Adam did not call for her again.

The fog swirled around her, growing thicker, moved by a gust of wind Lyra couldn’t feel. She pressed her face into the sodden fabric covering her knees, trembling from both cold and fear. Some said the Fog Witch was not the only one in the swamp, and the fog hid far worse creatures. Lyra did not know the truth, but she had a feeling she would learn.

Please, she prayed to whoever might listen. Please, please, please…

***

When she opened her eyes, she was sitting on a cot.

Lyra blinked in surprise. She was in a cottage, with drying herbs draped from the ceiling and a fire crackling in the hearth. A woman sat beside the fire, weaving. Her black hair was piled high on her head, wrapped in braids and loops, and the yellow-orange light of the fire shone on her dark skin.

The woman looked up from her weaving and smiled. “Hello, Lyra.”

Lyra drew her knees to her chest once more, as if that might offer her some protection. “How do you know my name?”

The woman nodded toward a shelf. “You have brought me many gifts.”

Lyra peered at the shelf. There was an old, well-loved handmade doll, three braided ribbons, a handful of pretty rocks, and several dried flowers.

Her heart clenched. “You’re the Fog Witch.”

The woman inclined her head. “Indeed I am.”

Lyra hugged her knees harder. “I knew you weren’t a myth.”

“I am for some.” The Witch’s eyes gleamed. “But you will notice, they do not venture into the fog.”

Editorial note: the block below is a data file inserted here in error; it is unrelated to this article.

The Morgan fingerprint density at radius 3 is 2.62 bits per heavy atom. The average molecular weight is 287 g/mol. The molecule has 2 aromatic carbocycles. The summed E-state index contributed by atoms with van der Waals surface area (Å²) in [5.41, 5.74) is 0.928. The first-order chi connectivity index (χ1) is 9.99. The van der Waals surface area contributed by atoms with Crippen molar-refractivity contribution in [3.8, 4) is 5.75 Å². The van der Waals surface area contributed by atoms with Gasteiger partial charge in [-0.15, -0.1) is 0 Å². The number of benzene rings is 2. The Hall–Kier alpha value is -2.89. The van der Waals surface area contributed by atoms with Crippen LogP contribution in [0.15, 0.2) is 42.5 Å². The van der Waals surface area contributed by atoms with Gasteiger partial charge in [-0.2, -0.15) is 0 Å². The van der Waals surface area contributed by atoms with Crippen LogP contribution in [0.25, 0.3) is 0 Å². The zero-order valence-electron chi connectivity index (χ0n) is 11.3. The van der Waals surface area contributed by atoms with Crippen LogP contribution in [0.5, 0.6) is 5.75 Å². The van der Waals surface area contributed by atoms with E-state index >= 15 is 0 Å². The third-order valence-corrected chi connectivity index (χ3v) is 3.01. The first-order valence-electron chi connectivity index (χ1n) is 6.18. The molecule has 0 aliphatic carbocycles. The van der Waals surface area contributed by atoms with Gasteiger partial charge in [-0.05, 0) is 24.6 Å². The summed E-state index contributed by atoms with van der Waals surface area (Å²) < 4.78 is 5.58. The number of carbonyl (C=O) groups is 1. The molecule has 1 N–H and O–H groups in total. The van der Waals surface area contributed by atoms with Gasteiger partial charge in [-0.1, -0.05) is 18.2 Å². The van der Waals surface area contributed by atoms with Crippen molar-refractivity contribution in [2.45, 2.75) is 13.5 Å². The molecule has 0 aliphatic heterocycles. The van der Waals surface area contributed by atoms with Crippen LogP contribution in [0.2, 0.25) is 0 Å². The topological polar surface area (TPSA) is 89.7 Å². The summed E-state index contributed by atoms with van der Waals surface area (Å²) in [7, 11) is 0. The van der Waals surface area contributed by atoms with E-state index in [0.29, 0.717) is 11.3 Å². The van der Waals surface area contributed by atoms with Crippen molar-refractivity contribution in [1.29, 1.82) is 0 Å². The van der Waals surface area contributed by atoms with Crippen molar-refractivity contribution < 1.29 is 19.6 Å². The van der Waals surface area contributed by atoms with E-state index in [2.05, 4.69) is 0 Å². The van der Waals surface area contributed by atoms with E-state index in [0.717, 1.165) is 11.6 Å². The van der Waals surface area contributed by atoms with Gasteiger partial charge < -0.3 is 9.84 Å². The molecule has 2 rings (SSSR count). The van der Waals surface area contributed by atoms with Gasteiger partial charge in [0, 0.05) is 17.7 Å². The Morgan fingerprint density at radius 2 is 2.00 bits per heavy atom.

“What did you do to Adam?” Lyra asked, both fearing and needing the answer.

The Witch shrugged. “I? Nothing.”

“Then what–”

“I am not the only danger within the fog, my dear, a fact your erstwhile husband ought to have remembered from the stories at his grandmother’s knee.”

Lyra shuddered at the thought. “Then what about me? I had nothing, I–”

The Witch set down her shuttle and stared at her with dark, piercing eyes. “And you needed nothing. You have shown nothing but respect and kindness all my days here. You never feared me, and never needed to. Did you really believe I would leave you alone?”

Tears pressed against her eyes, and Lyra closed them. After her grandmother had died, after her mother had died, when her father had drunkenly promised her to Adam to settle his debts…

“I needed you before,” she whispered, her throat tight. “Why didn’t you come before?”